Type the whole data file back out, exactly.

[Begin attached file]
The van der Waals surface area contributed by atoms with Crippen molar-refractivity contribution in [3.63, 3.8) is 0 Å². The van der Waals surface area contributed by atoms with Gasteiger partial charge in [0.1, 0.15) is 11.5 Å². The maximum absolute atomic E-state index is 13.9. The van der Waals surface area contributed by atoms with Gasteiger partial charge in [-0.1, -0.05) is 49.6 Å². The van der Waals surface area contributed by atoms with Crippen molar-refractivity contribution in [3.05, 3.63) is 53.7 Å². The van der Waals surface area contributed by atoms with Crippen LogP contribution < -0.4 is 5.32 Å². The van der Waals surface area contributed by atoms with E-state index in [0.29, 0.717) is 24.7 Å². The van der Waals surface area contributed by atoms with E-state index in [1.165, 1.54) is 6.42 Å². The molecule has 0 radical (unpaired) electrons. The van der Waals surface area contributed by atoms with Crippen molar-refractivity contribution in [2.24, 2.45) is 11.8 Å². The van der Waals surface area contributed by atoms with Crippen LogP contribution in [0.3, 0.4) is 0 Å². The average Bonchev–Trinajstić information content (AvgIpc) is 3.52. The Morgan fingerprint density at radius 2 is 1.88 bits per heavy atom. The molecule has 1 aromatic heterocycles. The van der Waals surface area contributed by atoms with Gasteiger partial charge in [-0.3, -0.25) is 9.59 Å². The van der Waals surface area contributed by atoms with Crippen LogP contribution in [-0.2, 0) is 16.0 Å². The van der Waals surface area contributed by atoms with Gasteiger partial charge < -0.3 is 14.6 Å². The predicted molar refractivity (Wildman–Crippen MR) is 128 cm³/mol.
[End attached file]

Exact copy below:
The van der Waals surface area contributed by atoms with Crippen molar-refractivity contribution in [3.63, 3.8) is 0 Å². The van der Waals surface area contributed by atoms with Gasteiger partial charge in [0.1, 0.15) is 11.5 Å². The maximum absolute atomic E-state index is 13.9. The van der Waals surface area contributed by atoms with Gasteiger partial charge in [-0.1, -0.05) is 49.6 Å². The van der Waals surface area contributed by atoms with Crippen molar-refractivity contribution in [3.05, 3.63) is 53.7 Å². The van der Waals surface area contributed by atoms with Crippen LogP contribution < -0.4 is 5.32 Å². The van der Waals surface area contributed by atoms with E-state index in [0.29, 0.717) is 24.7 Å². The van der Waals surface area contributed by atoms with E-state index in [1.165, 1.54) is 6.42 Å². The molecule has 0 radical (unpaired) electrons. The van der Waals surface area contributed by atoms with Crippen molar-refractivity contribution in [2.24, 2.45) is 11.8 Å². The van der Waals surface area contributed by atoms with Crippen LogP contribution in [0.3, 0.4) is 0 Å². The average Bonchev–Trinajstić information content (AvgIpc) is 3.52. The Morgan fingerprint density at radius 2 is 1.88 bits per heavy atom. The molecule has 1 aromatic heterocycles. The van der Waals surface area contributed by atoms with Gasteiger partial charge in [-0.3, -0.25) is 9.59 Å². The van der Waals surface area contributed by atoms with Crippen LogP contribution in [-0.2, 0) is 16.0 Å². The van der Waals surface area contributed by atoms with Gasteiger partial charge < -0.3 is 14.6 Å². The predicted molar refractivity (Wildman–Crippen MR) is 128 cm³/mol.